REEDLEY, Calif. -- A recent ceremony at the United States Department of Agriculture headquarters in Washington honored two tree-fruit packers from here, who each received a Hammer Award from Vice President Al Gore.
The awards, presented to Rick Schellenberg, president of Schellenberg Farms, and Dan Gerawan, president of Gerawan Farming, were created to recognize federal employees and partners in the private sector who have achieved success in efforts to "reinvent government." Schellenberg and Gerawan were cited for their leadership in implementing the "Partners In Quality (PIQ)" inspection program for stone fruit.
According to the California Tree Fruit Agreement, the PIQ program aims to reduce the amount of time federal-state inspectors spend in sheds looking at fruit. Schellenberg explained that the program, which has very stringent requirements, "shifts the responsibility and the cost from the government to the individual packer for quality control." He said that under the program, packers must develop a manual, which must be approved by government regulators. Then a company's own personnel monitors quality control, but government auditors conduct spot checks "to see if you're doing what you said you were going to."
Schellenberg noted that when the program was launched in 1998, two large, two small and two medium-sized California packers of peaches, plums and nectarines were selected to participate. But by the end of the program's first year, only three of the companies continued in PIQ. All three combined represent only about 7% of the California tree-fruit crop.
"Some packers at first figured this was a way to get the inspector out of their shed, but then fell by the wayside after realizing how much effort it takes to implement," Schellenberg said.
As an example, Schellenberg pointed out that in PIQ, "you can't average within." He explained that "for peaches, 8% defects are allowed in USDA #1 grade. If you're at 10%, you're out of grade, but if you do the next 100 at 6%, you're OK, because it averages to 8% defects.
"In PIQ, every sample stands on its own," he added. "It causes more monitoring and more consistent product, enabling the consumer to buy a better product."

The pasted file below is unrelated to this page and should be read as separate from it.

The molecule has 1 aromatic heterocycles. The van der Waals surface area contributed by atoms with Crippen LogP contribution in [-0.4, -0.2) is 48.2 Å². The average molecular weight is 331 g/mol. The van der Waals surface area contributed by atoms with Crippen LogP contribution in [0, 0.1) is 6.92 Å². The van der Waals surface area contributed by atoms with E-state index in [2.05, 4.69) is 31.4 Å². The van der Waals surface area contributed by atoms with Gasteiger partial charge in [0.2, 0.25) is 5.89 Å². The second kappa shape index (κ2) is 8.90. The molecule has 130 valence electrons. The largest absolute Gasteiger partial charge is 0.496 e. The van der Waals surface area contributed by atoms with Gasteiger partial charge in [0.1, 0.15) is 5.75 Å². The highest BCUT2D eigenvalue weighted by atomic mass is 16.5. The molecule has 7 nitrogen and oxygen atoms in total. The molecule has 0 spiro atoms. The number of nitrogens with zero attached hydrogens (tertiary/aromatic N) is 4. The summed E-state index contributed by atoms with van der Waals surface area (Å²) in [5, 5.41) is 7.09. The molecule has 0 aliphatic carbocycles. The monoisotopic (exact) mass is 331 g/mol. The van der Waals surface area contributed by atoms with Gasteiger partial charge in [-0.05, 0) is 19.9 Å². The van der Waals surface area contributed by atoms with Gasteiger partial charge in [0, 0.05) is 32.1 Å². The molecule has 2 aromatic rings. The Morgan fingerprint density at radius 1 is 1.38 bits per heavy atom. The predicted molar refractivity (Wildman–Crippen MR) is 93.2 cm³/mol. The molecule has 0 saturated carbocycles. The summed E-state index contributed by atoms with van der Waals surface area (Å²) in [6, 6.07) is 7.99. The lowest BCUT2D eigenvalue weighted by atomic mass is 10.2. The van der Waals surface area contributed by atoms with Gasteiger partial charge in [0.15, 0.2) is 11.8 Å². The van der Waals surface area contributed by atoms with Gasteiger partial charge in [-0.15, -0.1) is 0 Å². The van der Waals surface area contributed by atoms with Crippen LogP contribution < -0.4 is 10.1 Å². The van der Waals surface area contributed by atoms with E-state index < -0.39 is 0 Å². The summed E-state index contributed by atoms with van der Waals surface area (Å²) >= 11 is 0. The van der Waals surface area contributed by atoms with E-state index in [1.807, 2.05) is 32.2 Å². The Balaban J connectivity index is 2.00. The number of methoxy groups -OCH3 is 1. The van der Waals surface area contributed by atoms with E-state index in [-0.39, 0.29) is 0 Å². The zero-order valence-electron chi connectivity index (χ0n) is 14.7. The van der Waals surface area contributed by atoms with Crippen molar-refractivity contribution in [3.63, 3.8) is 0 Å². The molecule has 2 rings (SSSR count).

The California Tree Fruit Agreement maintains that under PIQ, the cost of inspecting fruit is only 1.6 cents per box -- a dramatic savings below the traditional cost of 5.1 cents per box. And, while cost reduction may be an issue, Gerawan said the primary focus of the program is quality product.
"When the [tree-fruit] industry originally looked at PIQ, it was looking for a cost-savings program," he said. "PIQ is not that. It probably costs more. But we're in it because it provides us with validation for our higher-quality product."
Gerawan and Schellenberg, who both remain strong advocates of PIQ, agree that in time, crops packed under PIQ may be able to command higher pricing. "We're allowed by USDA to use a special shield to identify our product," said Schellenberg. "Once we reach a critical mass where PIQ produce is identifiable, we can look at premium pricing."
USDA Under Secretary Mike Dunne presented the awards on behalf of Vice President Gore. Officially, Gerawan and Schellenberg were honored for "putting customers first, empowering employees, cutting red tape, achieving results Americans care about and successful partnering between government agencies and the private sector."
"Cutting bureaucracy, empowering the customer -- PIQ fits that like a glove," Gerawan remarked.
Schellenberg is hopeful the award will attract more participants into the program. He said that in addition to California tree fruit, several large Florida citrus packers are already in it.